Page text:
Old growth western cedar and Sitka spruce, Siuslaw National Forest. Photo: Jeffrey St. Clair.
To facilitate the fabrication of stumps, roads, and erosion in America’s National Forests, now the Trump administration has proposed to alter the USDA Forest Service’s [USFS] implementation of the National Environmental Policy Act [NEPA]. The 1969 NEPA was specifically designed to achieve three main things: 1) require agencies like the Forest Service to use science to take a full and fair hard look at the potential environmental impacts of projects such as timber sales, 2) clearly disclose to the public this scientific information and the reasoning underlying their decisions, and 3) provide a clear legal mechanism for you, me, and all Americans to be meaningfully involved in the decision-making process on our National Forests and other public lands.
This power-grab by the Trump administration would trash all three of the NEPA’s fundamental goals. One of the ways they intend to circumvent NEPA and increase logging is by drastically expanding the use of the “Categorical Exclusion [CE]”. CEs were originally concocted for small projects such as building a privy at a campground where it makes sense not to obtain public comment or spend time and money analyzing. Over the years, the USFS has gradually expanded the number and kinds of projects that fit into categories for which analysis is pre-emptively excluded. The USFS says that this new proposal would cover fully ¾ of their decisions.
If a proposed project fits into one of the agency’s predefined categories, here’s how CEs work: “There aren’t any significant impacts because we say so.” All impacts – direct, indirect, and cumulative – categorically dismissed and not fully and fairly analysed and disclosed. The proposal also eliminates the process called “scoping” for CE projects, meaning that the agency does not even have to notify the public of its plans.
This proposed new CE could be used to authorize individual projects affecting up to 7,300 acres, of which up to 4,200 acres may be commercial logging. That’s right, this CE could be used to authorize 6.6 square miles of clearcuts in a single project. In other words, an entire year’s worth of logging on a National Forest could occur without in-depth analysis or public involvement.
This proposal would also make it easier to force commercial logging by greenwashing it as “restoration” or “wildlife habitat improvement” or “fuels reduction”. It weakens “Extraordinary Circumstances”, things like the presence of rare species, that would in the past have prevented the agency from using a CE. It allows destructive projects in Inventoried Roadless Areas without an EIS. New and expanded CEs would allow the agency to smash 5 miles of new roads at a time through a National Forest without analysis. Projects that somehow do not qualify for use of a CE can be segmented into multiple actions and then a CE used for each of them. This is just a partial list of the provisions; it gets worse, read it for yourself here.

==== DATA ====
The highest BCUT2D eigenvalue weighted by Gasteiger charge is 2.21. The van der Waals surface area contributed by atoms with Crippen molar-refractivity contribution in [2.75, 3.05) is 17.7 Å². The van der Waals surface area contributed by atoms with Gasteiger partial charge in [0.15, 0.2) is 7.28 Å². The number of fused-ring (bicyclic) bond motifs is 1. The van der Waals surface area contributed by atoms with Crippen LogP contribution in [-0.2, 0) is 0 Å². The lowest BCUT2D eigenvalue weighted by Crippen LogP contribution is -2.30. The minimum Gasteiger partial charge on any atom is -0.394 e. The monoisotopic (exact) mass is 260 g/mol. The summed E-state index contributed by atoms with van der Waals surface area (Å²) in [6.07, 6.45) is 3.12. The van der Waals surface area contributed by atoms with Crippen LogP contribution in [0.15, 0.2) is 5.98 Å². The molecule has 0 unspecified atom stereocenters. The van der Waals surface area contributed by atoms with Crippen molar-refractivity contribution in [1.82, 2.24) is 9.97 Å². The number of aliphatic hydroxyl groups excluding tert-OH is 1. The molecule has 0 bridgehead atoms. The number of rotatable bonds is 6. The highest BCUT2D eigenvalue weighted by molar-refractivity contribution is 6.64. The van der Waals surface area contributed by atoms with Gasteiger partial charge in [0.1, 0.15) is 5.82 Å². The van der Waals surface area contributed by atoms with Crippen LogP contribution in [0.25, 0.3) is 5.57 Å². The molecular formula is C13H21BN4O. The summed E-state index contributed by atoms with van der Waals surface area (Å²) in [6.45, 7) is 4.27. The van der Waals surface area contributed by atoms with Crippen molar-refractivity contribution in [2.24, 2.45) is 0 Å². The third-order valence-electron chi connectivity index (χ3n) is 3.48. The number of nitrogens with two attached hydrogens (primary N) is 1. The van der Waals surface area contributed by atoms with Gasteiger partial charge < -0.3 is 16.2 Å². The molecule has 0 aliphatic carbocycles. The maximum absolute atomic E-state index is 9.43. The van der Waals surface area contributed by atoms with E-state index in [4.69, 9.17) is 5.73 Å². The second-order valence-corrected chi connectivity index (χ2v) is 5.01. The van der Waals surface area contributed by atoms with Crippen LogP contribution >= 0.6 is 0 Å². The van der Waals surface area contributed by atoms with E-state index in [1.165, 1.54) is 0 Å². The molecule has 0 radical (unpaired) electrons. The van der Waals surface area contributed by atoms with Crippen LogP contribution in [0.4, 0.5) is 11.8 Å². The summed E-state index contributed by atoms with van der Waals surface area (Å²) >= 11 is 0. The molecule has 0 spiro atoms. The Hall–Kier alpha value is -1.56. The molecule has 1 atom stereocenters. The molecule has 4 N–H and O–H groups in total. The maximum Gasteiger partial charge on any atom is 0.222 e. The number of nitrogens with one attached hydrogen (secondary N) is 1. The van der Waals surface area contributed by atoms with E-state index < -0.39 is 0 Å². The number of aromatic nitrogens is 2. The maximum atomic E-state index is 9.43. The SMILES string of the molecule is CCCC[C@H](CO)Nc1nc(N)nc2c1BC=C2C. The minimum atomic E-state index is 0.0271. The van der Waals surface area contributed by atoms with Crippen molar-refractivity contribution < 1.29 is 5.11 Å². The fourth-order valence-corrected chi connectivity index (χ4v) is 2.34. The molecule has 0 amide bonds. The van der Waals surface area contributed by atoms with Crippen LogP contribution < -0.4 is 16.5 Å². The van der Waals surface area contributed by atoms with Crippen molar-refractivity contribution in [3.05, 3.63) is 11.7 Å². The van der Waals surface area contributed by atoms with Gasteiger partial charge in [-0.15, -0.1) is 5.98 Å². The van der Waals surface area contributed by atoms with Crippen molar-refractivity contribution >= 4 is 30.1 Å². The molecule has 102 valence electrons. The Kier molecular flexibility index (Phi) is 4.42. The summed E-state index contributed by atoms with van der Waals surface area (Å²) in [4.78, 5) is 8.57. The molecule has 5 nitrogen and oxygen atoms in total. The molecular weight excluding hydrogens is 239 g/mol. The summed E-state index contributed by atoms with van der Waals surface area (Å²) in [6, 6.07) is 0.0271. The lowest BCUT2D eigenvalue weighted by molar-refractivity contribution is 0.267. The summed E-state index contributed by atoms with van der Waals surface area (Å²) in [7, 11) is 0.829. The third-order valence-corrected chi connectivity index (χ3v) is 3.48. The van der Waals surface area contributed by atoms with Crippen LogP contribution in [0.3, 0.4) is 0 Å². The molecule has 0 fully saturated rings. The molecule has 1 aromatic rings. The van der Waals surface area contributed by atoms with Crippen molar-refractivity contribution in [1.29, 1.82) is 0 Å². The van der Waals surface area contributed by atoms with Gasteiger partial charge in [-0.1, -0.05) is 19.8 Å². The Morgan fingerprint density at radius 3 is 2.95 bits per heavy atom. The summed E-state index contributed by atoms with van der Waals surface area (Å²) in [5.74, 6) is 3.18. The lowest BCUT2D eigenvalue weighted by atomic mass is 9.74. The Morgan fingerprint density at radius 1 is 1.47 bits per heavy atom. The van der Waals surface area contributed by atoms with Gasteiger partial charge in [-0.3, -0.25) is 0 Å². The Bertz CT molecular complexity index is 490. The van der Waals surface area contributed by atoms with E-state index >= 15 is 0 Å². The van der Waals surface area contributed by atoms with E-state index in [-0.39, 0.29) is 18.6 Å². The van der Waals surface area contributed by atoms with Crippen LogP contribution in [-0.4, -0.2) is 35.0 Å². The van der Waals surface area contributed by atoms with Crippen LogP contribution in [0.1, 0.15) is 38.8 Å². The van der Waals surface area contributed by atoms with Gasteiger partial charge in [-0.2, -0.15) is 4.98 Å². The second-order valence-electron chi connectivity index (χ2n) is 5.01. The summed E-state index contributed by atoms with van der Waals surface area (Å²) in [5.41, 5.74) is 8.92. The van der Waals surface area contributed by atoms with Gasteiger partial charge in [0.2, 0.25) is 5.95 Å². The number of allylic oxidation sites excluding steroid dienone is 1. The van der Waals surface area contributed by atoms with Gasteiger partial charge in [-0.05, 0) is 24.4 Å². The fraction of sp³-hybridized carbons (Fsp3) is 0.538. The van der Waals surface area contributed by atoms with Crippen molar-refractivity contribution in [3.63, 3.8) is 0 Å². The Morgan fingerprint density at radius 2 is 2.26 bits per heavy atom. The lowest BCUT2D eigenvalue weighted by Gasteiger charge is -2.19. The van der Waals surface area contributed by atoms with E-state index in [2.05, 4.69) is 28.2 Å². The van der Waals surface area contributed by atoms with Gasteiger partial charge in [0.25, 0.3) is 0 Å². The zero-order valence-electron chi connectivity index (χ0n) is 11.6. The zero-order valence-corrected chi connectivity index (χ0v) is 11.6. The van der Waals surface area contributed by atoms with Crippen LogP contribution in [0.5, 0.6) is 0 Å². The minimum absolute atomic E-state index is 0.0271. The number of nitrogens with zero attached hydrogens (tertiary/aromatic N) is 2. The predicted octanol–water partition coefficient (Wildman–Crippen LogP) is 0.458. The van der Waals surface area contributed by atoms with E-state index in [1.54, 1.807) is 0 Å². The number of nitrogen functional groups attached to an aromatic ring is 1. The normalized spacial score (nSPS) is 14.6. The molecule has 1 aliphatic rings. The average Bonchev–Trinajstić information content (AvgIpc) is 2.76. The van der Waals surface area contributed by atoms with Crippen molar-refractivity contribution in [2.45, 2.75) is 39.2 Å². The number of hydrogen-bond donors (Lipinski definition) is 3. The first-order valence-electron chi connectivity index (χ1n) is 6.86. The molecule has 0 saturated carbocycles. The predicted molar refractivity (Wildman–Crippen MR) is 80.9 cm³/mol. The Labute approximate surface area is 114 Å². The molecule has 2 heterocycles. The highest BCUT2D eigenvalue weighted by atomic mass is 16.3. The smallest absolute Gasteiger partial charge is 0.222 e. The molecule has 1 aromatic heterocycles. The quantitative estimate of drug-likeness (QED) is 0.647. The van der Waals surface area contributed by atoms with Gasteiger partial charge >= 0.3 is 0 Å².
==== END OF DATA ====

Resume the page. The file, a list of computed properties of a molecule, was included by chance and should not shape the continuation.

Americans have been fighting the Forest Service-abetted destruction of our homelands for decades; this is just the latest assault on our natural heritage and our basic rights and freedoms. It’s time to put an end to the endless war inflicted upon our National Forests and other public lands. When National Forests were first set aside, the US population was only a third of what it is now. Over time, the USFS has been captured by the very exploiters and profiteers that laws like the NEPA were designed to help protect us from. New land isn’t being created while we sleep, so the inescapable result is fewer and smaller intact wild places, occupying a miniscule proportion of the overall landscape.
This extremist proposal makes it clear that Americans and our National Forests urgently need a new legal framework. One that puts an end to the looting of the shared commonwealth. Permanently. By this I mean new legislation and policies that free the US Forest Service and Bureau of Land Management from the internal and external pressures that constantly promote and prioritize commercial logging and other extraction and exploitation. Instead, the focus must be on real protection, not pandering to exploiters. Promoting the critical importance of old and dead trees, wilderness, natural disturbances, and limited roads to healthy forests.
It makes sense on our National Forests to allow existing forests to achieve their biological potential and develop into their natural old growth state. Such pro-forestation is the best way to combat climate chaos (through carbon sequestration) and achieve multiple goals, such as biodiversity conservation, socioeconomic benefits, food security, recreation, and ecosystem services.
In the meantime, Americans, including members of Congress, need to step up and stop this NEPA proposal dead in its tracks. We can comment until Aug. 26 at https://www.regulations.gov/ or email@example.com.
You can find more information, including summaries of the proposed changes, an outline of “talking points” and how to send comments, on both Tennessee Heartwood’s and Kentucky Heartwood’s websites.
Steven Krichbaum, PhD, is a conservation biologist and has been a forest protection activist with grassroots groups for 30 years.